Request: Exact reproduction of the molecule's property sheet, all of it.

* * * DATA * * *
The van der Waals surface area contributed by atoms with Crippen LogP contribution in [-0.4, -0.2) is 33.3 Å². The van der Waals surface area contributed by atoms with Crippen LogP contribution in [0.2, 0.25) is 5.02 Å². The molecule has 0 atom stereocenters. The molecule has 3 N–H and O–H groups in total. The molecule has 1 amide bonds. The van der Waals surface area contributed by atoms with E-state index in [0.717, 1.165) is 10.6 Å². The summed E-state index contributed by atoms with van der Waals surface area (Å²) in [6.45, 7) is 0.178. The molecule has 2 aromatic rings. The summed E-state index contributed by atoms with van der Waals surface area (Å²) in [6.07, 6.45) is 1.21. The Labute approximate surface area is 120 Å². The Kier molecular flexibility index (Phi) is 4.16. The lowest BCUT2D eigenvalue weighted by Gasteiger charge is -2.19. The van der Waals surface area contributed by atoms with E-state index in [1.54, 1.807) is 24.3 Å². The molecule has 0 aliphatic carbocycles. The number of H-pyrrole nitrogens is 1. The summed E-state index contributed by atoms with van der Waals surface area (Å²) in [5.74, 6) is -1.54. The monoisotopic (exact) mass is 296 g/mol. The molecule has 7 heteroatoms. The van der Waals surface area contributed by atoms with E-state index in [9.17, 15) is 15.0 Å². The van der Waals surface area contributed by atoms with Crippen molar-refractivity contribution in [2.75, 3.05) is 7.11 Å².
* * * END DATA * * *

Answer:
The van der Waals surface area contributed by atoms with Crippen LogP contribution in [-0.4, -0.2) is 33.3 Å². The van der Waals surface area contributed by atoms with Crippen LogP contribution in [0.2, 0.25) is 5.02 Å². The molecule has 0 atom stereocenters. The molecule has 3 N–H and O–H groups in total. The molecule has 1 amide bonds. The van der Waals surface area contributed by atoms with E-state index in [0.717, 1.165) is 10.6 Å². The summed E-state index contributed by atoms with van der Waals surface area (Å²) in [6.45, 7) is 0.178. The molecule has 2 aromatic rings. The summed E-state index contributed by atoms with van der Waals surface area (Å²) in [6.07, 6.45) is 1.21. The Labute approximate surface area is 120 Å². The Kier molecular flexibility index (Phi) is 4.16. The lowest BCUT2D eigenvalue weighted by Gasteiger charge is -2.19. The van der Waals surface area contributed by atoms with E-state index in [1.54, 1.807) is 24.3 Å². The molecule has 0 aliphatic carbocycles. The number of H-pyrrole nitrogens is 1. The summed E-state index contributed by atoms with van der Waals surface area (Å²) in [5.74, 6) is -1.54. The monoisotopic (exact) mass is 296 g/mol. The molecule has 7 heteroatoms. The van der Waals surface area contributed by atoms with E-state index in [9.17, 15) is 15.0 Å². The van der Waals surface area contributed by atoms with Crippen molar-refractivity contribution in [2.75, 3.05) is 7.11 Å².